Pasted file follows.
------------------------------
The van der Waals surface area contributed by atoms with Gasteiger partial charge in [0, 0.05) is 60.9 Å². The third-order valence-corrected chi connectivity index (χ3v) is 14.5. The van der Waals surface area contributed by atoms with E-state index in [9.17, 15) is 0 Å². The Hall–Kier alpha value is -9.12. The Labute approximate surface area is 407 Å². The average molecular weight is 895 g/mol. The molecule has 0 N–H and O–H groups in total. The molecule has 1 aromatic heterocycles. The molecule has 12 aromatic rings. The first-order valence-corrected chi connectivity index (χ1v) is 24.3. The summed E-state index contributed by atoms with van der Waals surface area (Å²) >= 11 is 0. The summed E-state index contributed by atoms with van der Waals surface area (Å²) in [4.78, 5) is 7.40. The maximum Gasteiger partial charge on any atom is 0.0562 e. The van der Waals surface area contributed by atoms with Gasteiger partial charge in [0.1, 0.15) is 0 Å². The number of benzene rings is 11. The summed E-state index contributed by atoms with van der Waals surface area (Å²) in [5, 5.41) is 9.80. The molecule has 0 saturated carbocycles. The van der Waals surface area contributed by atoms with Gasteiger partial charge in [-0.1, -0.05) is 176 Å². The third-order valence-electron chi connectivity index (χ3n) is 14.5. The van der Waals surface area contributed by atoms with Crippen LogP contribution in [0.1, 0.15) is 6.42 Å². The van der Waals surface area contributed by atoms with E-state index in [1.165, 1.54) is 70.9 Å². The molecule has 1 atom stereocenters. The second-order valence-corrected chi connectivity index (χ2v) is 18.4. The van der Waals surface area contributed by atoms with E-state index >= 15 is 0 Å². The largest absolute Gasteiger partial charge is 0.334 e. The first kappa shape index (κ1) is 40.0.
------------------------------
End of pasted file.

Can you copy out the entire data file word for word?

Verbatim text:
The van der Waals surface area contributed by atoms with Gasteiger partial charge in [0, 0.05) is 60.9 Å². The third-order valence-corrected chi connectivity index (χ3v) is 14.5. The van der Waals surface area contributed by atoms with E-state index in [9.17, 15) is 0 Å². The Hall–Kier alpha value is -9.12. The Labute approximate surface area is 407 Å². The average molecular weight is 895 g/mol. The molecule has 0 N–H and O–H groups in total. The molecule has 1 aromatic heterocycles. The molecule has 12 aromatic rings. The first-order valence-corrected chi connectivity index (χ1v) is 24.3. The summed E-state index contributed by atoms with van der Waals surface area (Å²) >= 11 is 0. The summed E-state index contributed by atoms with van der Waals surface area (Å²) in [4.78, 5) is 7.40. The maximum Gasteiger partial charge on any atom is 0.0562 e. The van der Waals surface area contributed by atoms with Gasteiger partial charge in [0.1, 0.15) is 0 Å². The number of benzene rings is 11. The summed E-state index contributed by atoms with van der Waals surface area (Å²) in [5, 5.41) is 9.80. The molecule has 0 saturated carbocycles. The van der Waals surface area contributed by atoms with Gasteiger partial charge in [-0.1, -0.05) is 176 Å². The third-order valence-electron chi connectivity index (χ3n) is 14.5. The van der Waals surface area contributed by atoms with Crippen LogP contribution in [0.1, 0.15) is 6.42 Å². The van der Waals surface area contributed by atoms with E-state index in [1.165, 1.54) is 70.9 Å². The molecule has 1 atom stereocenters. The second-order valence-corrected chi connectivity index (χ2v) is 18.4. The van der Waals surface area contributed by atoms with E-state index >= 15 is 0 Å². The largest absolute Gasteiger partial charge is 0.334 e. The first kappa shape index (κ1) is 40.0.